Blumenbach idolized his teacher Linnaeus and acknowledged him as the source of his original fourfold racial classification: "I have followed Linnaeus in the number, but have defined my varieties by other boundaries" (1775 edition). Later, in adding his Malay variety, Blumenbach identified his change as a departure from his old mentor in the most respectful terms: "It became very clear that the Linnaean division of mankind could no longer be adhered to; for which reason I, in this little work, ceased like others to follow that illustrious man."

Linnaeus divided the species Homo sapiens into four basic varieties, defined primarily by geography and, interestingly, not in the ranked order favored by most Europeans in the racist tradition--Americanus, Europaeus, Asiaticus, and Afer, or African. (He also alluded to two other fanciful categories: ferus for "wild boys," occasionally discovered in the woods and possibly raised by animals--most turned out to be retarded or mentally ill youngsters abandoned by their parents--and monstrosus for hairy men with tails, and other travelers' confabulations.) In so doing, Linnaeus presented nothing original; he merely mapped humans onto the four geographic regions of conventional cartography.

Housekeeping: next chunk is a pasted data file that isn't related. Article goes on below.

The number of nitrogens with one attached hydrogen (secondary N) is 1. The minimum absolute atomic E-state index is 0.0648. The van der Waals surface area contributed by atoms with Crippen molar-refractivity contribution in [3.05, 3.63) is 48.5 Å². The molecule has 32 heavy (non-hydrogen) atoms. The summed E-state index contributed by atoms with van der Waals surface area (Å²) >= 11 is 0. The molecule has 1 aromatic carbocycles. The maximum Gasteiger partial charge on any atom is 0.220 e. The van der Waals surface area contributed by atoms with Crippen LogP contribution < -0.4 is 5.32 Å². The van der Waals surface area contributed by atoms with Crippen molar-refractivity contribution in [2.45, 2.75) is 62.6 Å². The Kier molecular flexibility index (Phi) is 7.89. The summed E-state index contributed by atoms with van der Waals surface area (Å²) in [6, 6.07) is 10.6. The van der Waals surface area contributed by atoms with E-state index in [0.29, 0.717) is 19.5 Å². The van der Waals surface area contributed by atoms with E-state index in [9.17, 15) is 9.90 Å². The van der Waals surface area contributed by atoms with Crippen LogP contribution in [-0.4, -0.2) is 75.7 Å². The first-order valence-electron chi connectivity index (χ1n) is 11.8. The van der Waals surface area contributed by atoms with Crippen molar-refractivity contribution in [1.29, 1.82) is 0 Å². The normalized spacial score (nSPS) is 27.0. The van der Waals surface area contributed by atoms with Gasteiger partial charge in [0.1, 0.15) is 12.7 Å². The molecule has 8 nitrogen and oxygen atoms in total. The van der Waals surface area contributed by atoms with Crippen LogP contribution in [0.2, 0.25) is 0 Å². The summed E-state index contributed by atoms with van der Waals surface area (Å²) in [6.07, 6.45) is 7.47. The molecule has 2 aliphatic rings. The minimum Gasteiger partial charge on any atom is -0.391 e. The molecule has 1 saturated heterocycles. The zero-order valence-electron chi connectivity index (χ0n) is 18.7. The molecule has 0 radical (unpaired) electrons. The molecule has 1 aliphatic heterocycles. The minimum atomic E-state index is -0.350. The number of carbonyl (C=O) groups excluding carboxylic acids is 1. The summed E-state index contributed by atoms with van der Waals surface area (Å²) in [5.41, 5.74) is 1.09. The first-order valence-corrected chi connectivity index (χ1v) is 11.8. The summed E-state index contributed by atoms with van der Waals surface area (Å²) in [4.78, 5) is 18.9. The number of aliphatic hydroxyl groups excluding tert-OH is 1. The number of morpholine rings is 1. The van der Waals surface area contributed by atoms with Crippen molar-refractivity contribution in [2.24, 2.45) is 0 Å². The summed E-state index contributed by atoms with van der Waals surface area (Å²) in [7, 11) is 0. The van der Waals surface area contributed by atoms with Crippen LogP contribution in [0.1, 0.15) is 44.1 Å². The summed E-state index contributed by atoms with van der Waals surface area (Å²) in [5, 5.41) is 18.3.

Linnaeus then characterized each of these groups by noting color, humor, and posture, in that order. Again, none of these categories explicitly implies ranking by worth. Once again, Linnaeus was simply bowing to classical taxonomic theories in making these decisions. For example, his use of the four humors reflects the ancient and medieval theory that a person's temperament arises from a balance of four fluids (humor is Latin for "moisture")--blood, phlegm, choler (yellow bile), and melancholy (black bile). Depending on which of the four substances dominated, a person would be sanguine (the cheerful realm of blood), phlegmatic (sluggish), choleric (prone to anger), or melancholic (sad). Four geographic regions, four humors, four races.